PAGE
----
Monday, April 30, 2012

The Profession of Nursing meets The Profession of Motherhood

I'm used to working 12 hour shifts. I'm a nurse on a medical floor in a hospital. For those of you that don't know, that means that for 12-13 hours a day I am on my feet with an occasional chance to sit; it means I run at times to keep someone from falling or getting out of bed, I run to grab a crash cart, I run just to stay on top of my ever-growing list of medications that need to be given, dressings that need to be changed, patients who need education on their condition, documentation that needs to be completed, patients who need to go to a procedure, etc. It also means that when I get home from all that running and finally sit down with my feet up I don't want to move again. Yes, I am exhausted by the time my shift is over. But I have been given the opportunity to touch the lives of people I might never have come in contact with otherwise. I have been given an opportunity to show compassion to those the world may want to avoid - the alcoholic who is admitted again for detox and liver failure, the homeless and uninsured man who hasn't taken his medication or seen a doctor in months because he can't afford it, and those are are just generally unpleasant and miserable especially when they're ill. And when I start to feel the frustration and bitterness when taking care of these patients I try to remember Jesus' words "whatever you did not do for the least of these, you did not do for me" (Matt. 25:45). 

I often say now that I am only a "part-time" nurse now since once TLO joined our family I am only working 1 day a week. But that's really not true. You can't be a nurse part-time. Once you have the knowledge and skills, you are always a nurse. A few years ago my husband and I were on a ferry between Scotland and Northern Ireland when a call came over the intercom asking for a medical professional to assist a passenger in distress. I remember looking at my husband and asking "am I still a nurse here?" Yes, I responded and you can read my version of this interesting experience here. And then last year I was called upon for a similar situation while on a plane, my version of that is here. Vacation, land, air or sea, a nurse is a nurse is a nurse. I pledged in the Nightingale Pledge to "practice my profession faithfully" and that's what I'll continue to do.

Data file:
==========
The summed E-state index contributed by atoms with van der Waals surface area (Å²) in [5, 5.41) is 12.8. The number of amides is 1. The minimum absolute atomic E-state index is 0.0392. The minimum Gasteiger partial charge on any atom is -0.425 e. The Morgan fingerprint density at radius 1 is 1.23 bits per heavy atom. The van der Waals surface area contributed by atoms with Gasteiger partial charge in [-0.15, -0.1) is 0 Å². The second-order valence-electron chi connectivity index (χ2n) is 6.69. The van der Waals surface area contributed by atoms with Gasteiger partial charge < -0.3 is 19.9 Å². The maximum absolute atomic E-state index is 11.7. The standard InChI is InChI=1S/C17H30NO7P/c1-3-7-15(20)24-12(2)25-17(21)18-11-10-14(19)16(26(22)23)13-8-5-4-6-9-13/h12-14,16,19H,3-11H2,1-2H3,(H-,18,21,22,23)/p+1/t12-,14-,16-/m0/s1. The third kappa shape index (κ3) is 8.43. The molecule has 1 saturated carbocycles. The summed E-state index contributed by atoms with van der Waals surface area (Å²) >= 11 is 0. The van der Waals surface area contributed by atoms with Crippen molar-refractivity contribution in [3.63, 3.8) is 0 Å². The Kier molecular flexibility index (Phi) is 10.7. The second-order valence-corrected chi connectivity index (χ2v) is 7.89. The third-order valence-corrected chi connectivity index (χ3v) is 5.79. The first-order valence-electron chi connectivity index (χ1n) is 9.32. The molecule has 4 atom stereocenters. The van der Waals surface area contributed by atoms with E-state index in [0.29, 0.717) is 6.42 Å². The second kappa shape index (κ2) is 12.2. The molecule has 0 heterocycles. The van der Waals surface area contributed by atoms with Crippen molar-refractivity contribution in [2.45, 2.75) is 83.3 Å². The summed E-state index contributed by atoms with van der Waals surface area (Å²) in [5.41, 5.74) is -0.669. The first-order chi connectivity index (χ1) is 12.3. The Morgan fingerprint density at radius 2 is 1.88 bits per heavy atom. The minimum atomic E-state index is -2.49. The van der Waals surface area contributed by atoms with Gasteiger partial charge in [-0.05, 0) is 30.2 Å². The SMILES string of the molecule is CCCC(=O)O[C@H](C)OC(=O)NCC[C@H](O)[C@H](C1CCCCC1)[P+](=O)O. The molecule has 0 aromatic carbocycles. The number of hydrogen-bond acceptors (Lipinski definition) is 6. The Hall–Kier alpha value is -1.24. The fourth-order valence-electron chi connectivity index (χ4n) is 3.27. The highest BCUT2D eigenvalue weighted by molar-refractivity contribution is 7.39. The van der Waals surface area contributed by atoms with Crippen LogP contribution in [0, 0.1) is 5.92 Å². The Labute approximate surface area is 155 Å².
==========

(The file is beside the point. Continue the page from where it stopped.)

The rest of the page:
Although I don't get "shifts" as a mother, I generally am "on-duty" for 12 hours a day and "on-call" the other 12. Yes, I am blessed - TLO has slept 10-12 hours a night since she was about 4 months old. So I consider those hours my "on-call" time. I'm on-call if she needs me, otherwise I get quiet time, a good night's sleep, and time with my husband. My "on-duty" time as a mom doesn't leave me with swollen ankles, aching feet or a bursting bladder like my nursing profession does. Instead, it leaves me with stained shirts, finger-printed glasses and pureed green beans in my hair. It doesn't leave me with the ache of wondering if I did everything I could to comfort and support my patient. It leaves me with a smile, a laugh and an amazement at how much change happens in a child in such a short time. It doesn't require me to document everything that was done throughout the day, every intake and output, every action or conversation and doesn't follow the "if it wasn't documented it wasn't done" rule that we live by in nursing. Instead, it gives me the opportunity to document in photographs and video the moments I want to remember forever and be able to share with family and friends. But while nursing is my profession, my job, my calling, motherhood is my gift from God. "Children are a gift from the Lord; they are a reward from him" (Psalm 127:3)

So I am a full-time nurse, full-time mom and full-time amazingly blessed child of God. If it weren't for the last part of that sentence I would feel a little overwhelmed. But God gives me the strength to do everything I need to do. "I can do all this through Him who gives me strength" (Phil.. 4:13).

I prayed to God to find my calling and He answered with the profession of nursing. I prayed to God to be the mother to a child who needed me and He granted all that I asked of Him...and so much more!

Thank You Father for allowing me to be Your hands, Your feet, Your servant. Thank You for allowing me to serve others in the profession of nursing and help me to remember my purpose and  calling when I grumble about my job and have a bad day or difficult patients to care for. Help me also to remember that You have given me the gift of motherhood and the great responsibility that goes with it. Give me the strength to know that while I can't be all things to all people, I can be a good nurse, mother and blessed child of Yours without becoming overwhelmed. Amen.

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